I want to embrace his gifts, his similarities to me AND his differences, and … well, all of him. I want him to be his own unique person –  not competing with his dad for something that he isn’t competing with at all!

Books Read 2014

Every year, I try to keep an accurate list of books I have read during the last 365 days. This year, I wanted to pass on my list just in case there are some that might be of interest to you.
library photo
Most of these I completely finished, there are a couple that I left incomplete, or are still in the process of reading (which would technically make them 2015 books!).

I broke the list into three sections – Listened to, Kindle books and Regular books. I have found that I don’t retain as much while reading on a Kindle, but it is super handy, and cheaper then having stacks of paperbacks. I just have to be diligent about keeping notes, which I do in Evernote.

Stu’s Books Read 2014


Wild Mind – Natalie Goldberg
Eat Pray Love – Elizabeth Gilbert
Face The Music – Paul Stanley


No Brand is an Island – Robert D. Smith
Messages – John Michael Hileman
Fat Vampire – Johnny B. Truant, Sean Platt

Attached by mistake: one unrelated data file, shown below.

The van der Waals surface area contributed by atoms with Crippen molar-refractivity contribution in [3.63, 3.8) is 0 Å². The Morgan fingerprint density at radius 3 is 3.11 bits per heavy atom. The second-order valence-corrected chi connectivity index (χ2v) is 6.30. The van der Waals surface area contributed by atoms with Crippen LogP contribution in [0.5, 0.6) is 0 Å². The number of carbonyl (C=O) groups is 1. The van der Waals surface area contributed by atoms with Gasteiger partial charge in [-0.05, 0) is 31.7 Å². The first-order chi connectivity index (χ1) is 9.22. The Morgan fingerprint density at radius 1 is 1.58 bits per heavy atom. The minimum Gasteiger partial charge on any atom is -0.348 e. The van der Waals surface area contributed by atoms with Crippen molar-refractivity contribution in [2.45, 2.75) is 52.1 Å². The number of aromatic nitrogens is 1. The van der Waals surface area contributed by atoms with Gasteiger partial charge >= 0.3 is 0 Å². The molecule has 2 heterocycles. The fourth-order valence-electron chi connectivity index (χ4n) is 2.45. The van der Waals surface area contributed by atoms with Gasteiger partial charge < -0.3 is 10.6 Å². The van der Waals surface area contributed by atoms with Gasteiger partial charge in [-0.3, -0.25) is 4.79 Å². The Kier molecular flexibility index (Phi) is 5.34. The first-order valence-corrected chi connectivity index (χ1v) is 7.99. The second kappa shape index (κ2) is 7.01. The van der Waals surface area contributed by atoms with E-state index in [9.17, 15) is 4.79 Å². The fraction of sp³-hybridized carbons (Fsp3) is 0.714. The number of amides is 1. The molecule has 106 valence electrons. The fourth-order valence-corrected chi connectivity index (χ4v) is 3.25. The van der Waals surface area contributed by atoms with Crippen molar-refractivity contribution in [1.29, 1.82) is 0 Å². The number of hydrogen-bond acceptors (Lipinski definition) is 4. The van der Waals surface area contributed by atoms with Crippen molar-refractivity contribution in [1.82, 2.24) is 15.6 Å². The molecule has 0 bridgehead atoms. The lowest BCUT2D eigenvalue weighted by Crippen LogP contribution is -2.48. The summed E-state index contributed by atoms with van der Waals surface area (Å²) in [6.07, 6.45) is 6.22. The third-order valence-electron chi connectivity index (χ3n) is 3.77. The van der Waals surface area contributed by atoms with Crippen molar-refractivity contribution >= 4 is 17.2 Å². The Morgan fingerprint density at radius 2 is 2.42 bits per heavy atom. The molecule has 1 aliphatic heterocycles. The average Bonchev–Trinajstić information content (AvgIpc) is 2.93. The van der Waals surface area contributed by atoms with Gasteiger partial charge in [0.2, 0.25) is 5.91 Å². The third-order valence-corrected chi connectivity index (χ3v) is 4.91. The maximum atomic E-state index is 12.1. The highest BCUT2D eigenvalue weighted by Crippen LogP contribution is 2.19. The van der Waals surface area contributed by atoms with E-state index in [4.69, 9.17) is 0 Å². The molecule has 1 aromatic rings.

Wool – Hugh Howey
Conversations with Carlin – Larry Getlen
Choose Yourself – James Altucher
Writing Habit Mastery – Steve Scott
Money Words – Ray Edwards
How To Write a Non Fiction Ebook in 21 Days – Steve Scott
Creativity Inc – Ed Catmull
The Good News About Marriage – Shaunti Feldhahn
Secrets Of The Secret Place – Bob Sorge
Eyes of Integrity: The Porn Pandemic and How It Affects You ( Resource)
Pure Eyes – Craig Gross
Secrets of Dynamic Communications – Ken Davis
Clean – Doug Weiss
Master Evernote – Steve Scott
How to Write, Format, Publish and Promote your Book (Without Spending Any Money) – Derek Murphy
Podcasting Good to Great – Jared Easley
Fathered By God – John Eldgredge (some)
Baptism of Love – Leif Hetland
Sonship: A Journey into the Fathers Heart – James Jordan
Completely His: Loving Jesus Without Limits – Shannon Ethridge
Dialogue with God – Mark Virkler
The Lost Art of Practicing His Presence – James Goll (not finished)
Write Publish Repeat (most) – Johnny B. Truant, Sean Platt